Opinion
May 7, 2015

Vermont and New England must hold onto existing, diverse power sources

Growth of renewable energy is slow

By Guy Page

In an April 13 Associated Press story, a prominent renewable-energy advocate said Vermont’s wind power industry is “just taking a little hibernation here as federal policy gets the tax credits right.”

While Vermont waits for Congress to act, now is a good time to examine the status of the state and regional supply of low-cost, low-carbon, reliable electricity. Vermont’s power needs changed dramatically in March 2012, when Vermont Yankee, per its contract, stopped providing one-third of the state’s power–every kilowatt of it low-carbon and low-cost. But not to worry, Vermonters were assured: new, renewable power would fill the gap.

Three years later, the promise is being fulfilled slowly and with great uncertainty. Based on state, utility and media sources, here’s an update on the contributions of in-state renewable power generation built since March 2012:

Three ridgeline industrial wind turbine developments (in Lowell, Sheffield, and Georgia) contribute about 4 percent of the state’s total electricity load.

A rapid proliferation of photovoltaic solar power generators, from small rooftop projects to big developments, contributes 1-2 percent.

Four farm biodigesters contribute about 0.2 percent, and a small biomass generator and a hydro dam total about 0.1 percent.

By rough count, in-state renewable generation built since March 2012 comprises about six percent of total demand. Currently, only solar is growing. The others have almost stalled since January, 2013 due to opposition, weak incentives, or cheaper energy alternatives.

Yet even the “Solar Express” may slow if Congress lets a 30 percent construction tax credit expire. Through 2016, for example, the builder of a $10,000 solar power generator will pay $3,000 less in federal taxes. Whether Congress continues, eliminates, reduces to 10 percent or phases out this crucial credit is anyone’s guess. Some solar experts believe the declining cost of production has moved solar power almost to the point of tax credit independence.

The wind power industry is indeed treading water, waiting on Congress. The three projects cited above were sufficiently completed by Dec. 31, 2012, just in time to receive an expiring 2.3 cents per kilowatt hour production tax credit (PTC). Congress has since granted the PTC a couple of grudging one-year extensions, hardly the confidence-builder the industry needs. The U.S. Senate voted against a five-year extension this January. Some pro-wind senators now want a five-year PTC “phase-out.”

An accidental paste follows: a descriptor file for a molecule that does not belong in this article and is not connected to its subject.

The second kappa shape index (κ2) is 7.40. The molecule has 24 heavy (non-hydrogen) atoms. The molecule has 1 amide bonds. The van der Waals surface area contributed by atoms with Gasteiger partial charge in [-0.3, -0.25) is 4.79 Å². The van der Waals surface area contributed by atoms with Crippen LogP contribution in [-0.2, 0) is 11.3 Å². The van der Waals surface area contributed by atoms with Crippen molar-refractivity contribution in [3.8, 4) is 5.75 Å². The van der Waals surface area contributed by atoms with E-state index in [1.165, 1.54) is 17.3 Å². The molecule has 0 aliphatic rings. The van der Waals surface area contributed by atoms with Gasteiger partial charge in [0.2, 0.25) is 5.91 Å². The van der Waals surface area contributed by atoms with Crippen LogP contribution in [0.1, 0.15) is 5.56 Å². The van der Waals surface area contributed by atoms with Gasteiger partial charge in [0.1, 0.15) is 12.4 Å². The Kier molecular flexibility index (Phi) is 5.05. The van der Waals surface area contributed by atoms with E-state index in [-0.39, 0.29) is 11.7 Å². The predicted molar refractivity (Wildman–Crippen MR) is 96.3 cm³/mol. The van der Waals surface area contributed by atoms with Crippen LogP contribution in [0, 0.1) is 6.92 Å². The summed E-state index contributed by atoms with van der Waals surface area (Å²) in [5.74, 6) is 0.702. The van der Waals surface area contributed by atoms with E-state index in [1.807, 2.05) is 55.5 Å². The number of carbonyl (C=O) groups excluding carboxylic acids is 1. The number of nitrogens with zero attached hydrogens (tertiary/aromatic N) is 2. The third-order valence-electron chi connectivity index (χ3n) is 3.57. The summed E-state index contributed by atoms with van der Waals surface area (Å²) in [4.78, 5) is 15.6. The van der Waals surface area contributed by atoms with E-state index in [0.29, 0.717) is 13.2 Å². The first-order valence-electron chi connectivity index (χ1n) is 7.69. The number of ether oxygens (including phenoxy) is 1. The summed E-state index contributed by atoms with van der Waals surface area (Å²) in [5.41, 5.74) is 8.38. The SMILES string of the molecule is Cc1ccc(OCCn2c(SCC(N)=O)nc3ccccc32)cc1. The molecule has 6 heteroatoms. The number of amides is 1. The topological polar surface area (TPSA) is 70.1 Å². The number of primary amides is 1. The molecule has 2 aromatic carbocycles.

The owner of Vermont’s only unbuilt but permitted wind project–Deerfield II in Searsburg–must have a power buyer under contract before construction begins, a spokesperson told VTEP in 2013. Ground remains unbroken.

A proposed Northeast Kingdom (NEK) wind farm was rejected in a multi-town referendum. Also, transmission lines in the NEK cannot accommodate another large wind power generator, a senior state energy official said last month. Finally, most of the tri-county region’s senators, newspaper editors, and development officials have publicly opposed more ridgeline wind projects in the NEK.

Three serious proposals to build instate biomass-burning power plants are hanging fire due to lack of support from neighbors, power-buying utilities and/or regulators.

For one reason or another, it’s hard to build new power generation in Vermont. Therefore we must protect the low-cost, low-carbon power generation we already enjoy. With the exception of encouraging the departure of Vermont Yankee, Vermont is pretty good at this.

Long-term Hydro Quebec contracts were renewed, as was a permit for a biomass plant in Ryegate. Small, previously defunct dams are making power again. Active dams have been relicensed. Burlington declared itself “100 percent renewable” last year after buying a large, existing Winooski River dam.

Green Mountain Power has long-term contracts for New Hampshire wind and nuclear power, and owns a small share of a Connecticut nuclear plant.

Throughout New England, hydro and nuclear power plants provide base-load, low-cost, low-carbon electricity. However, their future is jeopardized by policies favoring natural gas, New England’s dominant fuel, including a New England governors’ agreement last week that called for more natural gas infrastructure but was virtually silent on retaining existing nuclear power.

Vermont must urge the rest of New England to keep its low-cost, low-carbon power. Yes, Vermont must seek new reliable, affordable, clean power. But first–let’s keep what we already have.

Guy Page is the communications director of the Vermont Energy Partnership (www.vtep.org) a Montpelier-based coalition of individuals, businesses, and labor and development organizations promoting clean, safe, affordable and reliable electricity for Vermont. Vermont Yankee is a VTEP member.

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